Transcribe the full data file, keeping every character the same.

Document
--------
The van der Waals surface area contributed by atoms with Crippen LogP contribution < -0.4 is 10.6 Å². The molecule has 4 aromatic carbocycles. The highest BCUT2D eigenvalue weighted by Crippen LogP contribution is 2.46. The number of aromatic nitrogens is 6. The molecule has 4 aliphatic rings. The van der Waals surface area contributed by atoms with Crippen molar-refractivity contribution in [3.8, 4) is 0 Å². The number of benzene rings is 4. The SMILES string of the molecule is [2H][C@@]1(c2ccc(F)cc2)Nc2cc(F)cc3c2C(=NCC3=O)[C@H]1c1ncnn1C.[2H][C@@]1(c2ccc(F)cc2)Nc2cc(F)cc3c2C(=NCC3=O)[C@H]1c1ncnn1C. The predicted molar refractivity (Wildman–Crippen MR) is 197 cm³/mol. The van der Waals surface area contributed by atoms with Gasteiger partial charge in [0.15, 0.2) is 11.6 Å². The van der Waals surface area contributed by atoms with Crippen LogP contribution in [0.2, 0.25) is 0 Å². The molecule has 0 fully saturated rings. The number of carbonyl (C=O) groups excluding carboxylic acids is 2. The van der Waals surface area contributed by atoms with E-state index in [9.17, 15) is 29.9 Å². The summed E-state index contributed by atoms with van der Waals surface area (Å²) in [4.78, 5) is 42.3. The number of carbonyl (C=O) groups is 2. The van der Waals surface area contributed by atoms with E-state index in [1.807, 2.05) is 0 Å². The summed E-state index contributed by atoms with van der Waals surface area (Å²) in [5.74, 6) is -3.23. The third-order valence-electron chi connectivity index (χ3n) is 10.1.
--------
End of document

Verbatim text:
The van der Waals surface area contributed by atoms with Crippen LogP contribution < -0.4 is 10.6 Å². The molecule has 4 aromatic carbocycles. The highest BCUT2D eigenvalue weighted by Crippen LogP contribution is 2.46. The number of aromatic nitrogens is 6. The molecule has 4 aliphatic rings. The van der Waals surface area contributed by atoms with Crippen molar-refractivity contribution in [3.8, 4) is 0 Å². The number of benzene rings is 4. The SMILES string of the molecule is [2H][C@@]1(c2ccc(F)cc2)Nc2cc(F)cc3c2C(=NCC3=O)[C@H]1c1ncnn1C.[2H][C@@]1(c2ccc(F)cc2)Nc2cc(F)cc3c2C(=NCC3=O)[C@H]1c1ncnn1C. The predicted molar refractivity (Wildman–Crippen MR) is 197 cm³/mol. The van der Waals surface area contributed by atoms with Gasteiger partial charge in [0.15, 0.2) is 11.6 Å². The van der Waals surface area contributed by atoms with Crippen LogP contribution in [0.2, 0.25) is 0 Å². The molecule has 0 fully saturated rings. The number of carbonyl (C=O) groups excluding carboxylic acids is 2. The van der Waals surface area contributed by atoms with E-state index in [9.17, 15) is 29.9 Å². The summed E-state index contributed by atoms with van der Waals surface area (Å²) in [4.78, 5) is 42.3. The number of carbonyl (C=O) groups is 2. The van der Waals surface area contributed by atoms with E-state index in [1.807, 2.05) is 0 Å². The summed E-state index contributed by atoms with van der Waals surface area (Å²) in [5.74, 6) is -3.23. The third-order valence-electron chi connectivity index (χ3n) is 10.1.